Article first published as Father's Day: Do Dads Ever Get What They Really Want?< on Blogcritics.
Okay, some of you probably have already opened the box, looked at the tie, and thanked the wife and kids. A similar scene no doubt is played out in many households on Father's Day. Oh, there can be variations: golf balls, tennis rackets, team clothing, or maybe a new shaving set. All of these things are nice, but are they really what we dads want?
Of course, if you have kids in school they tend to bring home the Father's Day project. One year my daughter brought home a construction paper tie with her picture on it. Needless to say, that still hangs in my home office on the wall next to my desk. My son made something in pre-school but forgot it on Friday, so I am wondering what it will be (I did have to send a picture of us in to school, so I know that will be involved somehow).
Father's Day comes at a tough time of year. The retail stores like to publicize "Dads and Grads" in their advertisements, but let's be clear that Dads get less of the attention. Besides graduations, we have anniversaries and weddings to contend with this month. June is the month of brides more than of their daddies. It is just the way it is.
Mother's Day comes in May when school is still in full vigor and teachers are more creative. My daughter and son have brought home great Mother's Day projects (flowers, vases, and picture frames), but by the time we get to the third Sunday in June, the teachers are either out of ideas or running on empty. Mother's Day gets the most attention (and I'd say deservedly so since I loved my Mom too), but Father's Day can be a bit neglected sometimes.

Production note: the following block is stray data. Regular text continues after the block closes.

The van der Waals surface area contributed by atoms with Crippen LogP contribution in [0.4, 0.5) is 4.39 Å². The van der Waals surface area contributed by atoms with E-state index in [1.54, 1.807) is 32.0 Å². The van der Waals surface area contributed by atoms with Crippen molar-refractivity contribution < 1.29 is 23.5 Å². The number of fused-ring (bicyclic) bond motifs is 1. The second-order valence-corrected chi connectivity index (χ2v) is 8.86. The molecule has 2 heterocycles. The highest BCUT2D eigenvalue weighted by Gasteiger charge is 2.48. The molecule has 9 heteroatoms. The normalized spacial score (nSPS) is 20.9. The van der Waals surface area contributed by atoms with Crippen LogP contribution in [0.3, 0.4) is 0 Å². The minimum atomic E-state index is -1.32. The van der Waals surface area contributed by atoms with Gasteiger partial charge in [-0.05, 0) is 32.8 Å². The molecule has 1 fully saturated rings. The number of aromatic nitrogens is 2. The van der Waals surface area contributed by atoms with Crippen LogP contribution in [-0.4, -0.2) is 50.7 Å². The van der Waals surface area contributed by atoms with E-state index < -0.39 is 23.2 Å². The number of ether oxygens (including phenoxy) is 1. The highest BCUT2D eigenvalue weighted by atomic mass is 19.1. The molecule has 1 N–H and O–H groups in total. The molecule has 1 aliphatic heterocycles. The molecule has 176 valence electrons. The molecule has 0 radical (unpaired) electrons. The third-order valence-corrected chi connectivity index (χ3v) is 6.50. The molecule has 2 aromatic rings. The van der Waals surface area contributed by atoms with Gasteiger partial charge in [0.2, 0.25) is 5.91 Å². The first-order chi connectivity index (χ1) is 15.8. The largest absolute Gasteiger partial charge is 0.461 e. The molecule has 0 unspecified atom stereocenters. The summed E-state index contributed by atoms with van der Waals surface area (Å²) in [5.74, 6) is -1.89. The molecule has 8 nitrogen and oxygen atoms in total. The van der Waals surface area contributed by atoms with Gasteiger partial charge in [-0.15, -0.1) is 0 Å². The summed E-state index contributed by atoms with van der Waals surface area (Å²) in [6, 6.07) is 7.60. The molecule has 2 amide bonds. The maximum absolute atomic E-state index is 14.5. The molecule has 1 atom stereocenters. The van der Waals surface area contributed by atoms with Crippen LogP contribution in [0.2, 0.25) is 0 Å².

So, what do Dad's really want? I did an unscientific survey among friends. Since the Mets are playing a home game today, that seemed to be the most popular thing: "Go to the game with a friend or alone." Other things dads wanted included playing golf, going to a movie (again, alone), read the newspaper in peace, or sit out in the yard and have someone else fire up the barbecue.
Now, while all those things sound appealing, I can't shake the look on my kids' faces when they give me those little presents. Since it is Father's Day, how am I supposed to go do something without involving them? How do I not be Dad on Father's Day? So, as I do every year, I am going to spend time with the kids. I will play with them in the yard, take them to see my Dad, and have a nice lunch with them.
Since there is school tomorrow, I will check my daughter's homework tonight. I'll play with my son for a while, and then it will be off to bed. The day will end as all days end around here (whether it's Father's Day or not). I suppose that I wouldn't have it any other way.
Photo Credit: dazzlejunction.com